- Department of History of Art and Visual Studies (ARTH 4154/6154), “Feminism, Postfeminism, Cyberfeminism,” Professor Maria Fernandez
- Department of History of Art and Visual Studies (ARTH 6015), “Photography and the Archive,” Professor Cheryl Finley
- Department of English (ENGL 2675), “Cultures of the Cold War,” Associate Professor Jeremy Braddock
- Department of Natural Resources (NTRES 3330), “Indigenous Ways of Knowing Tress and Other Ramifications,” Professor Karim-Aly Kassam
- Department of History of Art and Visual Studies (ARTH 1149), “The Politicized Image in East and Southeast Asia,” Pamela Corey, PhD candidate
- Department of History of Art and Visual Studies (ARTH 2400), “Introduction to Art History: Renaissance and Baroque,” Professor Claudia Lazzaro
Appointments to view works of art for scholarly purposes can be arranged by contacting the collection
Ellen Avril: Asian collection
Nancy Green: European and American prints and drawings, 1800–1945
Andrea Inselmann: Contemporary art and photography
Andy Weislogel: European art before 1800; other areas of the collection
Explore the Museum's collection through the Luna Insight image database. Access to object files, archival material, and other primary resources related to the collections can be arranged by contacting Sonja Gandert, curatorial assistant.
Visible storage gallery: More than one thousand works of art from the African, pre-Columbian, Asian, and decorative arts collections are on view on Floor 2L. Object entries for many of these objects is available through a free app available for download and on iPads installed in the gallery.
Pedagogical Workshops for Faculty
Museum staff are eager to work with faculty to explore new ways to use the collection. These pedagogical workshops include an introduction to the collections and Museum resources; techniques and strategies for teaching with original works of art; and how to develop and schedule Museum sessions for courses across the disciplines. Please contact Cathy Klimaszewski for details.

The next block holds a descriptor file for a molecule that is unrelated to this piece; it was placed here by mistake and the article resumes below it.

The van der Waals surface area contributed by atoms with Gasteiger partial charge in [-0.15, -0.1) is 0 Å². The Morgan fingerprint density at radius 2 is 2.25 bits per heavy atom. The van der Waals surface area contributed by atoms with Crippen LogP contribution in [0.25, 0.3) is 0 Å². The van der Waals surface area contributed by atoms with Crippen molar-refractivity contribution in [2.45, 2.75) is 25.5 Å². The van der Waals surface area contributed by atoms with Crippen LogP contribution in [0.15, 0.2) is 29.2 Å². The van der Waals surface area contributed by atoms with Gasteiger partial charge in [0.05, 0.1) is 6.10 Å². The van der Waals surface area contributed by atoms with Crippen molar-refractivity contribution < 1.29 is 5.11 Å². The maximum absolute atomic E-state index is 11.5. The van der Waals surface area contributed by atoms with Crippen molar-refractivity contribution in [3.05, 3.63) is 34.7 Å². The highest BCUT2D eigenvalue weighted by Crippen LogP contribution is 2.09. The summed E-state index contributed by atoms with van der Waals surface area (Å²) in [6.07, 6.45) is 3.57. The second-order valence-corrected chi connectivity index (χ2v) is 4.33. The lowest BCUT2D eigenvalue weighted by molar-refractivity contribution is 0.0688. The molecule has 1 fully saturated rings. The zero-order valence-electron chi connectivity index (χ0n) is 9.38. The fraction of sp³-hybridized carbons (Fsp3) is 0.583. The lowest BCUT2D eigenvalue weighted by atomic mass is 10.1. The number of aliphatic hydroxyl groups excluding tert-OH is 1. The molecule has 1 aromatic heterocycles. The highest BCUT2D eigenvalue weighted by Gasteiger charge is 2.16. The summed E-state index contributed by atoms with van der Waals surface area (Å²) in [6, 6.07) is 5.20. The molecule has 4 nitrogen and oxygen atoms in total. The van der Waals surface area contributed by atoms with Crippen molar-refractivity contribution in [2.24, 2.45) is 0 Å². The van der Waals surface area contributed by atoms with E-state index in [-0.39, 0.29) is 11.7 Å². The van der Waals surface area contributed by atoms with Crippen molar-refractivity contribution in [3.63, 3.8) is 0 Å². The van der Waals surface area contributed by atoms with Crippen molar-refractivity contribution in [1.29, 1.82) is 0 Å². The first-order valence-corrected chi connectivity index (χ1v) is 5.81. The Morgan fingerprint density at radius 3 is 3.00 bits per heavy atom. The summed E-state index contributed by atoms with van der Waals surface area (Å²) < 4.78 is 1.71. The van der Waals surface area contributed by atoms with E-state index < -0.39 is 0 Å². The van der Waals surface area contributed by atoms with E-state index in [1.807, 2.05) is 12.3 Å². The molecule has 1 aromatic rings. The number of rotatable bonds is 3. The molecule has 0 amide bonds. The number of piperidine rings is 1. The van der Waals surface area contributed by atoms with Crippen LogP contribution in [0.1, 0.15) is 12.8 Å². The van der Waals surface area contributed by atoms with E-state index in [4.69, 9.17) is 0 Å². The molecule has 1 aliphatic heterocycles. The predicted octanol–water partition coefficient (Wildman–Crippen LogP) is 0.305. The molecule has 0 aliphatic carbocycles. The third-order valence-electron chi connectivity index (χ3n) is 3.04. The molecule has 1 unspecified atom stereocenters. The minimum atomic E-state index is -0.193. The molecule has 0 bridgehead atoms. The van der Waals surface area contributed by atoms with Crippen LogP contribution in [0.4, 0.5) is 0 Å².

Visiting Artist and Speaker Program
The visiting artist and speaker program brings artists to campus for lectures, studio visits, and discussions with students and faculty, often in connection with exhibitions. These visits, along with other lectures and gallery talks by distinguished curators, specialists, and art historians, are posted in the calendar section.
Previous artists and speakers include Maryan Ainsworth, Michael Arad, Xu Bing, Willie Cole, Andy Goldsworthy, Mike Hearn, Faye Hirsch, Klaus Kertess, Maya Lin, Sally Mann, John A. Pinto, Susan Rothenberg, Andres Serrano, Storm Tharp, Leo Villareal, Carrie Mae Weems, and Martie Young, among many others.
Faculty Advisory Committee
Faculty members from a variety of disciplines serve on the committee and interact with Museum staff to generate new ideas about how the Museum can be an even more effective learning resource on campus. For more information, please contact Cathy Klimaszewski.
Faculty Advisory Committee 2014–15
Professor, Department of Music
Associate Professors, Departments of Art and History of Art and Visual Studies
Senior Lecturer, John S. Knight Institute for Writing in the Disciplines and English
Kenneth J. Bissett Professor of Communication and Stephen H. Weiss Presidential Fellow
Katherine K. Gottschalk
Walter C. Teagle Director of First-Year Writing Seminars
Goldwin Smith Professor of African and African Diaspora Art History and Visual Culture, Africana Studies and Research Center and the Department of the History of Art and Visual Studies
Associate Professor, Department of Human Development
Professor, Department of Anthropology
Kent L. Hubbell
Robert W. and Elizabeth C. Staley Dean of Students/ Professor, Department of Architecture
C. Richard Johnson, Jr.
Geoffrey S. M. Hedrick Senior Professor of Engineering and Stephen H. Weiss Presidential Fellow
Professor and Department Chair, Department of History of Art and Visual Studies
Wolfgang H. Sachse
Meinig Family Professor of Engineering
Daniel R. Schwarz
Frederic J. Whiton Professor of English Literature and Stephen H. Weiss Presidential Fellow
Associate Professor, Near Eastern Studies
Professor, College of Architecture, Art, and Planning